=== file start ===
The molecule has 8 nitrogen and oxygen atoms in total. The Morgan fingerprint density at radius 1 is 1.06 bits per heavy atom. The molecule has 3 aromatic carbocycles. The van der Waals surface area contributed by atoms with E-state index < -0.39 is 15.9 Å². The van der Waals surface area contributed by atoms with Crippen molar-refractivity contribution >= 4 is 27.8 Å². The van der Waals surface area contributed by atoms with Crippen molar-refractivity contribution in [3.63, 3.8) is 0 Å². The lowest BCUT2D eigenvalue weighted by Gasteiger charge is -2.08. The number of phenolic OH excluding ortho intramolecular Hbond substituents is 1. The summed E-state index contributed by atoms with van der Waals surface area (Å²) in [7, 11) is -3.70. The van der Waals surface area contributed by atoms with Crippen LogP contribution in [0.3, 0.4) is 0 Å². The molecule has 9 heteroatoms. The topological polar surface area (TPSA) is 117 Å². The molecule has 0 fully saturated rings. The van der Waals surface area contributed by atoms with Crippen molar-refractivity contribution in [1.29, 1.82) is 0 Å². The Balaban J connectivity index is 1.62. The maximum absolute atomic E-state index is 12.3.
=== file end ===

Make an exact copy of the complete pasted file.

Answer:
The molecule has 8 nitrogen and oxygen atoms in total. The Morgan fingerprint density at radius 1 is 1.06 bits per heavy atom. The molecule has 3 aromatic carbocycles. The van der Waals surface area contributed by atoms with E-state index < -0.39 is 15.9 Å². The van der Waals surface area contributed by atoms with Crippen molar-refractivity contribution >= 4 is 27.8 Å². The van der Waals surface area contributed by atoms with Crippen molar-refractivity contribution in [3.63, 3.8) is 0 Å². The lowest BCUT2D eigenvalue weighted by Gasteiger charge is -2.08. The number of phenolic OH excluding ortho intramolecular Hbond substituents is 1. The summed E-state index contributed by atoms with van der Waals surface area (Å²) in [7, 11) is -3.70. The van der Waals surface area contributed by atoms with Crippen LogP contribution in [0.3, 0.4) is 0 Å². The molecule has 9 heteroatoms. The topological polar surface area (TPSA) is 117 Å². The molecule has 0 fully saturated rings. The van der Waals surface area contributed by atoms with Crippen molar-refractivity contribution in [1.29, 1.82) is 0 Å². The Balaban J connectivity index is 1.62. The maximum absolute atomic E-state index is 12.3.